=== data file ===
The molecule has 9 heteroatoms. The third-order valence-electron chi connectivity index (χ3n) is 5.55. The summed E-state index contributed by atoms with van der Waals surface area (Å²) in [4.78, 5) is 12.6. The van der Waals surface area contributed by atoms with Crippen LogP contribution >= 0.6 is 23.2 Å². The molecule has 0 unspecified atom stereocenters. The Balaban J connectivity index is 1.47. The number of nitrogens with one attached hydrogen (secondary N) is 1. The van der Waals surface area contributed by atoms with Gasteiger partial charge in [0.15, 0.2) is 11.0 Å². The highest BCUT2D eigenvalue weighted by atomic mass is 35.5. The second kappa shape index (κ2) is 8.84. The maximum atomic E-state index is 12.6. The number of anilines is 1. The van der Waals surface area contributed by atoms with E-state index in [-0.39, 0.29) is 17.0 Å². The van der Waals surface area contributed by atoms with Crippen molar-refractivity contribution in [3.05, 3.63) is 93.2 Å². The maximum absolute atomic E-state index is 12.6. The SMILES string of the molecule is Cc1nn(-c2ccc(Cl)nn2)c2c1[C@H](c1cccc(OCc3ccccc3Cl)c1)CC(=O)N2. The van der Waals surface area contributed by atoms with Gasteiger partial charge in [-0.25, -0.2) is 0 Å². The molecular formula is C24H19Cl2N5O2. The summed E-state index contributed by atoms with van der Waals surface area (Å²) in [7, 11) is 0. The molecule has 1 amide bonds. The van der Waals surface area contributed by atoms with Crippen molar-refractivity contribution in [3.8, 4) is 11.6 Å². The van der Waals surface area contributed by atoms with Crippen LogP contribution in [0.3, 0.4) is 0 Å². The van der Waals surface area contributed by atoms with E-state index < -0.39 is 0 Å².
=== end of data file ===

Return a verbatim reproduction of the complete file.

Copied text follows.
The molecule has 9 heteroatoms. The third-order valence-electron chi connectivity index (χ3n) is 5.55. The summed E-state index contributed by atoms with van der Waals surface area (Å²) in [4.78, 5) is 12.6. The van der Waals surface area contributed by atoms with Crippen LogP contribution >= 0.6 is 23.2 Å². The molecule has 0 unspecified atom stereocenters. The Balaban J connectivity index is 1.47. The number of nitrogens with one attached hydrogen (secondary N) is 1. The van der Waals surface area contributed by atoms with Gasteiger partial charge in [0.15, 0.2) is 11.0 Å². The highest BCUT2D eigenvalue weighted by atomic mass is 35.5. The second kappa shape index (κ2) is 8.84. The maximum atomic E-state index is 12.6. The number of anilines is 1. The van der Waals surface area contributed by atoms with E-state index in [-0.39, 0.29) is 17.0 Å². The van der Waals surface area contributed by atoms with Crippen molar-refractivity contribution in [3.05, 3.63) is 93.2 Å². The maximum absolute atomic E-state index is 12.6. The SMILES string of the molecule is Cc1nn(-c2ccc(Cl)nn2)c2c1[C@H](c1cccc(OCc3ccccc3Cl)c1)CC(=O)N2. The van der Waals surface area contributed by atoms with Gasteiger partial charge in [-0.25, -0.2) is 0 Å². The molecular formula is C24H19Cl2N5O2. The summed E-state index contributed by atoms with van der Waals surface area (Å²) in [7, 11) is 0. The molecule has 1 amide bonds. The van der Waals surface area contributed by atoms with Crippen molar-refractivity contribution in [3.8, 4) is 11.6 Å². The van der Waals surface area contributed by atoms with Crippen LogP contribution in [0.3, 0.4) is 0 Å². The van der Waals surface area contributed by atoms with E-state index < -0.39 is 0 Å².